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Back chamber effect (Oris Horns)

by Rudy81 @, Dallas, TX, Thursday, February 21, 2013, 21:37 (1705 days ago)

While setting my new Oris 150s up today I decided to see if there was any measurable effect on response with the chamber cover removed vs. installed. I believe Bert indicated that LF would be enhanced with the back installed. Here are my results with the Tang Band 1800 driver, calibrated mic and soundcard, using REW 5.

BTW, the crossover is set up to cross at 153Hz, so you see an early roll off due to the crossover.

The green line is the back cover installed.

Bert, Thank you for all your help. I have not finished the setup, but thus far these are everything I wanted!

[image]

Back chamber effect

by Gasper @, Friday, February 22, 2013, 08:37 (1705 days ago) @ Rudy81

Hi Rudy,

I am so pleased that you show the measurements. I am also using Oris150/DX3 combination.

Did you measure Oris150 without or with crossover set at 150 Hz or you use this crossover on woofer?

Thank you very much!

Regards,

Gasper.

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Back chamber effect

by Rudy81 @, Dallas, TX, Friday, February 22, 2013, 14:42 (1705 days ago) @ Gasper

Gasper,

The measurement was taken indoors. I had wanted to test only the Oris outside to reduce room reflections, but that was not possible. The plot I posted was taken with a Tascam calibrated audio card, a Behringer calibrated mic, the Tang Band 1800 driver AND an Ashly crossover. The crossover was set at 153Hz, but the woofers were muted, so they are not part of the results. The plot does roll off early from what I believe the Oris can do due to the crossover.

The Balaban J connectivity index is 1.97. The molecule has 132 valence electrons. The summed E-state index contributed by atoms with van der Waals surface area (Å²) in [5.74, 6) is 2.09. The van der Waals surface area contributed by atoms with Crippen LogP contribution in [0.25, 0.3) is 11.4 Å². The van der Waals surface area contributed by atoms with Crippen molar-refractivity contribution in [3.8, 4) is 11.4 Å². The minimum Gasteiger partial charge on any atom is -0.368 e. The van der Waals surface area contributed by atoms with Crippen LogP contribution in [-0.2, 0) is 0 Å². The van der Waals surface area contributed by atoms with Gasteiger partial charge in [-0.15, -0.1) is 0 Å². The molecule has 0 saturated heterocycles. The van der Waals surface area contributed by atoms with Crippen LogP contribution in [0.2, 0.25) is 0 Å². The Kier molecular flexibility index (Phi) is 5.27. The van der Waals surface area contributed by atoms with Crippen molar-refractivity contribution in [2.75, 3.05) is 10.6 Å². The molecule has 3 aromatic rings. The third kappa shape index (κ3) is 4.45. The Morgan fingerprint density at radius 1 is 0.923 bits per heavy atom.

The objective was simply to compare the results of the back chamber open vs. cover installed.

Soon, I hope to take the horn outside and take a full spectrum sweep to see what it can really do.

This is what I was able to achieve in my room. I have a Klipsch RSW-15 (passive) subwoofer from 20-60Hz, a ported, double 15" bass bin from 60-153Hz and the Oris from 153Hz-20kHz.

This plot is raw, unsmoothed and of course shows quite a bit of room interference. However, this is the best plot I have seen in my room with any of my setups. I also use Audyssey Pro to calibrate the entire speaker array. However, this plot was taken prior to Audyssey Pro calibration and without any EQ. I only completed set up last night, and so far this setup sounds fantastic.


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Back chamber effect

by Gasper @, Friday, February 22, 2013, 16:08 (1705 days ago) @ Rudy81

Hi Rudy,

Thank you very much. I was asking you because I use Oris150 with REF2010/bd15/bd30/Reckhorn S1 combination and AR Chronos W38 sub. I am using sub from 16-50Hz, REF2010 from 50-300Hz and Oris150 fullrange. I am trying to set the system properlly but I think I have to borrow the omnimic from a friend and made some testings to set all thinks right.

Thank you VERY MUCH for the replay and if you have any suggestion please let me know.

With best regards,

Gasper.

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Back chamber effect

by Rudy81 @, Dallas, TX, Friday, February 22, 2013, 16:52 (1705 days ago) @ Gasper

Gasper,

Your comments have really piqued my interest in finding out what the horn alone can really do. I am going to bring one down from my listening room and take it outside to try and get a semi-anechoic measurement.